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Henry Gray (1825–1861).  Anatomy of the Human Body.  1918.
 
  The Ureter Proper measures from 25 to 30 cm. in length, and is a thick-walled narrow cylindrical tube which is directly continuous near the lower end of the kidney with the tapering extremity of the renal pelvis. It runs downward and medialward in front of the Psoas major and, entering the pelvic cavity, finally opens into the fundus of the bladder.
  The abdominal part (pars abdominalis) lies behind the peritoneum on the medial part of the Psoas major, and is crossed obliquely by the internal spermatic vessels. It enters the pelvic cavity by crossing either the termination of the common, or the commencement of the external, iliac vessels.
  At its origin the right ureter is usually covered by the descending part of the duodenum, and in its course downward lies to the right of the inferior vena cava, and is crossed by the right colic and ileocolic vessels, while near the superior aperture of the pelvis it passes behind the lower part of the mesentery and the terminal part of the ileum. The left ureter is crossed by the left colic vessels, and near the superior aperture of the pelvis passes behind the sigmoid colon and its mesentery.
  The pelvic part (pars pelvina) runs at first downward on the lateral wall of the pelvic cavity, along the anterior border of the greater sciatic notch and under cover of the peritoneum. It lies in front of the hypogastric artery medial to the obturator nerve and the umbilical, obturator, inferior vesical, and middle hemorrhoidal arteries. Opposite the lower part of the greater sciatic foramen it inclines medialward, and reaches the lateral angle of the bladder, where it is situated in front of the upper end of the seminal vesicle and at a distance of about 5 cm. from the opposite ureter; here the ductus deferens crosses to its medial side, and the vesical veins surround it. Finally, the ureters run obliquely for about 2 cm. through the wall of the bladder and open by slit-like apertures into the cavity of the viscus at the lateral angles of the trigone. When the bladder is distended the openings of the ureters are about 5 cm. apart, but when it is empty and contracted the distance between them is diminished by one-half. Owing to their oblique course through the coats of the bladder, the upper and lower walls of the terminal portions of the ureters become closely applied to each other when the viscus is distended, and, acting as valves, prevent regurgitation of urine from the bladder.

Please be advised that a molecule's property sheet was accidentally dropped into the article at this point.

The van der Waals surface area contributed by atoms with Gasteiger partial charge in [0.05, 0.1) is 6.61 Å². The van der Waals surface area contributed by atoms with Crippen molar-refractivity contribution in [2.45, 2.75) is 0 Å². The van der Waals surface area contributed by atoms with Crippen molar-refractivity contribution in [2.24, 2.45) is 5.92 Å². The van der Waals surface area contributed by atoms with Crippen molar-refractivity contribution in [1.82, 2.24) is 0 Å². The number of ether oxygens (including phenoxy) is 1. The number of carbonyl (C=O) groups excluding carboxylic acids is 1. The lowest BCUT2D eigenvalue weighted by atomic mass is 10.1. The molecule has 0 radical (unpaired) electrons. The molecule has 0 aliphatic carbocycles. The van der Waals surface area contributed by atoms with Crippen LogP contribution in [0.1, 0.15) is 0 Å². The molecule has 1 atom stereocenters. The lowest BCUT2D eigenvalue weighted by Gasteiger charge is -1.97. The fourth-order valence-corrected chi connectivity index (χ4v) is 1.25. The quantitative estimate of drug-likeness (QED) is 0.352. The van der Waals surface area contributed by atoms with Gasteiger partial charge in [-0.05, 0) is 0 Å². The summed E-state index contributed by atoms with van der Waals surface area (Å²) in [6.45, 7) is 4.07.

FIG. 1134– Transverse section of ureter. (See enlarged image)

  In the female, the ureter forms, as it lies in relation to the wall of the pelvis, the posterior boundary of a shallow depression named the ovarian fossa, in which the ovary is situated. It then runs medialward and forward on the lateral aspect of the cervix uteri and upper part of the vagina to reach the fundus of the bladder. In this part of its course it is accompanied for about 2.5 cm. by the uterine artery, which then crosses in front of the ureter and ascends between the two layers of the broad ligament. The ureter is distant about 2 cm. from the side of the cervix of the uterus. The ureter is sometimes duplicated on one or both sides, and the two tubes may remain

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